DENVER — A federal appeals court on Friday upheld a rule prohibiting roads on nearly 50 million acres of land in national forests across the United States, a ruling hailed by environmentalists as one of the most significant in decades.
Mining and energy companies, however, say it could limit development of natural resources such as coal, oil and natural gas.
The 10th U.S. Circuit Court of Appeals backed the 2001 Roadless Area Conservation Rule after lawyers for the state of Wyoming and the Colorado Mining Association contended it was a violation of the law.
Supporters of the roadless rule say the court’s decision preserves areas where outdoor enthusiasts like to hunt, fish, hike and camp. It also protects water quality and wildlife habitat for grizzly bears, lynx and Pacific salmon, supporters say.
“Without the roadless rule, protection of these national forests would be left to a patchwork management system that in the past resulted in millions of acres lost to logging, drilling and other industrial development,” said Jane Danowitz, director of the Pew Environment Group’s U.S. public lands program.
“The public forests we’ve fought so hard to protect are now safe,” added Tim Preso, an Earthjustice attorney for the conservation groups.
U.S. Forest Service Chief Thomas Tidwell also applauded the decision.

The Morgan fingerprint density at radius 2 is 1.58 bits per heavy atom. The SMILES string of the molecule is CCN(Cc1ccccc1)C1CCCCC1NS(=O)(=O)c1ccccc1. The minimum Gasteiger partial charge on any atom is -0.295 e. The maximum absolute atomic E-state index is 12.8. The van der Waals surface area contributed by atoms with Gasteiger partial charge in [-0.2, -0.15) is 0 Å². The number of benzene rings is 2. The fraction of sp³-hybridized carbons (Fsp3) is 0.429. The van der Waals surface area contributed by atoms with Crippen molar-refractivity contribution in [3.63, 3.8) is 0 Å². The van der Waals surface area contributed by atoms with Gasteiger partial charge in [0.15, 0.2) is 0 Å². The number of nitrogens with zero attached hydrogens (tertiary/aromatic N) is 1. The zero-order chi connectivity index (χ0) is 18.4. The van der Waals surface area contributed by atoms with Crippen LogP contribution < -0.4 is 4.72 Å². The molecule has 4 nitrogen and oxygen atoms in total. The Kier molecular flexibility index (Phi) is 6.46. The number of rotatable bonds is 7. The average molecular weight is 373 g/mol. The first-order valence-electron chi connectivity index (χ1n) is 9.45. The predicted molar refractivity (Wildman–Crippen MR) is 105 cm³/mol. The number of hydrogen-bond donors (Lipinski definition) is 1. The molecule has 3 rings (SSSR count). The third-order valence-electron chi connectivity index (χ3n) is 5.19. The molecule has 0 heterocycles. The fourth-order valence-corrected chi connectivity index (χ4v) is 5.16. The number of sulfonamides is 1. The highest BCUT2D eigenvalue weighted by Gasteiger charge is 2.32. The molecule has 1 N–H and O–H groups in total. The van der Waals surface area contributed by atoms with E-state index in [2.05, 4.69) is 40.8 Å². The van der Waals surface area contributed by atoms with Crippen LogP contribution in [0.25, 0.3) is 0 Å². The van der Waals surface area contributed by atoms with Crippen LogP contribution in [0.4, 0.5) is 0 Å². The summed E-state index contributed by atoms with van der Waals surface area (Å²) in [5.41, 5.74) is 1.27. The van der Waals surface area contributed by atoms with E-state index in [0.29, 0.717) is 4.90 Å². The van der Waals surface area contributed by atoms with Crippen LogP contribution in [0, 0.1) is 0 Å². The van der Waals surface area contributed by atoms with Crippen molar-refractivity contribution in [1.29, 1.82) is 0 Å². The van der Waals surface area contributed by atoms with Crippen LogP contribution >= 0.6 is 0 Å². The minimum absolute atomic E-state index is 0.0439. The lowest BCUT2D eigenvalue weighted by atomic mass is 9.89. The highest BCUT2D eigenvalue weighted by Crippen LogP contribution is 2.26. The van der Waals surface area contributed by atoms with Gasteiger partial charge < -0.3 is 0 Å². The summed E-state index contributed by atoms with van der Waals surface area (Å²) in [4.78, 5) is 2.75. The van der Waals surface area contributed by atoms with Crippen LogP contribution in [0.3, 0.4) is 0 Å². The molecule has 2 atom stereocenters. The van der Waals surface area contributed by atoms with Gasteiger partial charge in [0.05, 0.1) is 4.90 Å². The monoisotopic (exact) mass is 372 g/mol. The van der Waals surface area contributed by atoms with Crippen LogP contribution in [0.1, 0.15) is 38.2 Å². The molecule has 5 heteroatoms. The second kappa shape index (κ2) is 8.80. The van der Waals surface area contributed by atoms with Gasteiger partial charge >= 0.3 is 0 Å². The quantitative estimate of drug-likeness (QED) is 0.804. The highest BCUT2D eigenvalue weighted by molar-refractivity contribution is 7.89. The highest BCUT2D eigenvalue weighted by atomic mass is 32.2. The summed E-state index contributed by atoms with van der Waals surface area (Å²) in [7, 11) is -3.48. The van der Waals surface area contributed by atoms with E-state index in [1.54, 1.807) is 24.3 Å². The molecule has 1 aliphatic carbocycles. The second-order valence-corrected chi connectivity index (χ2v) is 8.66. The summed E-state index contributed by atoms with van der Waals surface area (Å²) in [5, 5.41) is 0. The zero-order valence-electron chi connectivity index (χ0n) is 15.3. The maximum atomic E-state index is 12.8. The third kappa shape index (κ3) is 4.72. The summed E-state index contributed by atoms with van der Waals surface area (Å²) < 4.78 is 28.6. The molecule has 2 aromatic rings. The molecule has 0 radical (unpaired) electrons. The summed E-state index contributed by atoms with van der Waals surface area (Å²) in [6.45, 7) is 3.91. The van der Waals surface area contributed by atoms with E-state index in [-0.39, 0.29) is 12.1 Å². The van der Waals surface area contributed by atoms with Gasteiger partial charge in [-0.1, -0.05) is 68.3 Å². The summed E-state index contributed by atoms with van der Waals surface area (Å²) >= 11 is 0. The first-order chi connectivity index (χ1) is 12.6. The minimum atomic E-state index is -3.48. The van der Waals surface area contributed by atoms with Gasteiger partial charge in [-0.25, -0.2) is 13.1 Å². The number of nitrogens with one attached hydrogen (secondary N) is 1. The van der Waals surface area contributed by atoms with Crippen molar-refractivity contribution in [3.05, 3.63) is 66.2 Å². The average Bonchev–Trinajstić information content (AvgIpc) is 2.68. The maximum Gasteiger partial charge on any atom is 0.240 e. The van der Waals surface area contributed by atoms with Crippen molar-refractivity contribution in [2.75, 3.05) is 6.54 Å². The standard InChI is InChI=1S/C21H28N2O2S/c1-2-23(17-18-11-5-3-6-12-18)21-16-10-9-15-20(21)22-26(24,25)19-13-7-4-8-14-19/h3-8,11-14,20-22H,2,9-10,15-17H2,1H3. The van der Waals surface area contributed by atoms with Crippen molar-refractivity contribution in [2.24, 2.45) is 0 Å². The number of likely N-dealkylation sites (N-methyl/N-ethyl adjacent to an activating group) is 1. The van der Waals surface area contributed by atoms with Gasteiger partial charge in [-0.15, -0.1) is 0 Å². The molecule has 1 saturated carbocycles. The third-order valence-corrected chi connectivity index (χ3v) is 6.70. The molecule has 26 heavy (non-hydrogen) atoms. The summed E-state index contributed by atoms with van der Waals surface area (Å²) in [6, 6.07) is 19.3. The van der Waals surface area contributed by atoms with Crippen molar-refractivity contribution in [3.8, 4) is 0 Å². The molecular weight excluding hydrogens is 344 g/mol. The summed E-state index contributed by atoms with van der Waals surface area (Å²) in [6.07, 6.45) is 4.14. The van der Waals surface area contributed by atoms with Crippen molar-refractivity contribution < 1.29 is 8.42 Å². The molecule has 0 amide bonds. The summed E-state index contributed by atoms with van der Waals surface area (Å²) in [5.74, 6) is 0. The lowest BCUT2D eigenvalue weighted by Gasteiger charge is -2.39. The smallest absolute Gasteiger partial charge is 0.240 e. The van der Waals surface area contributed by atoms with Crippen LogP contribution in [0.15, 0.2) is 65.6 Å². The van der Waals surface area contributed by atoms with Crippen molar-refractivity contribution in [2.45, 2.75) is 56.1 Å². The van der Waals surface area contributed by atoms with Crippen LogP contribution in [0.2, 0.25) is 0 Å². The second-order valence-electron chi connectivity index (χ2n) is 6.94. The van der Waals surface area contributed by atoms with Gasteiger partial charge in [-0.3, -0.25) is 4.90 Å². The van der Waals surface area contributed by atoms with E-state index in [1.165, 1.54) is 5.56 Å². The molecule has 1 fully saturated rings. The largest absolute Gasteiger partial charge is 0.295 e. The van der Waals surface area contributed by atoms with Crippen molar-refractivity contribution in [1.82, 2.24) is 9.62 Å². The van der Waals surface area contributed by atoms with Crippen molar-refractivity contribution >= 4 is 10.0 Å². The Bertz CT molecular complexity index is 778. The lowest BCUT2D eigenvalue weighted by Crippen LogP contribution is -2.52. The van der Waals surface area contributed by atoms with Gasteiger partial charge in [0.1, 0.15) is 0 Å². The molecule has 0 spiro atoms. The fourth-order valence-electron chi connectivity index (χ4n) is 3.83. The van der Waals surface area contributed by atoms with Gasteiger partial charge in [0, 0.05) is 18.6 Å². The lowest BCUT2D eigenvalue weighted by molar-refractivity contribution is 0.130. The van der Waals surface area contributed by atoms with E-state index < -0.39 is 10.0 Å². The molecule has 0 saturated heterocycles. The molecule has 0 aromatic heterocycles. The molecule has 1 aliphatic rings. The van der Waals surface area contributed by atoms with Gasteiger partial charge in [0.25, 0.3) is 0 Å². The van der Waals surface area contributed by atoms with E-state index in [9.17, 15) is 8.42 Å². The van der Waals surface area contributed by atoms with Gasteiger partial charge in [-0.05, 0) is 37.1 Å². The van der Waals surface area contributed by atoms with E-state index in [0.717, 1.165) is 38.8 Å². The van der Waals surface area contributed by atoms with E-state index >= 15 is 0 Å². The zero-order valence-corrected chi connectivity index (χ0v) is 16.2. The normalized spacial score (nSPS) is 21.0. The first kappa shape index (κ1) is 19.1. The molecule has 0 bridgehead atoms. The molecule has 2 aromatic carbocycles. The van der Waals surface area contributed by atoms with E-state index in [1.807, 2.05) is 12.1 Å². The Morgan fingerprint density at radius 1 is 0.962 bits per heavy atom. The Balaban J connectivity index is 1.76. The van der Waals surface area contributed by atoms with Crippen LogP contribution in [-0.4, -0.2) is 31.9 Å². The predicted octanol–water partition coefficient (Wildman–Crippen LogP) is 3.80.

The Colorado Mining Association was reviewing its next steps involving the roadless rule.
In a statement, the association said it was disappointed that the ruling does not reflect a practical understanding of the impact on mining jobs or energy needs.
“It is important to develop high-quality coal and other mineral reserves impacted by this regulation here in the United States and in Colorado, both to ensure our nation’s energy security and reduce our dependence on minerals produced in other countries,” the statement said.
The U.S. Forest Service currently manages more than 190 million acres of land used for multiple purposes that must comply with strict rules on land use changes spelled out in the federal Wilderness Act and National Environmental Policy Act.
Renny MacKay, spokesman for Gov. Matt Mead (R-Wyo.), said the state has not decided whether to appeal the ruling made Friday.
“This is a lengthy and significant decision, and Gov. Mead will be evaluating the options for Wyoming over the coming weeks,” MacKay said.
The roadless rule was put in place by the Clinton administration in 2001, not long before George W. Bush took office as president. The rule followed more than two years of public hearings and 1.6 million comments.
Two other legal actions to protect roadless areas are pending, including a lawsuit contesting application of the roadless rule to national forests in Alaska, and a suit challenging a separate, less protective rule that applies only to areas of Idaho.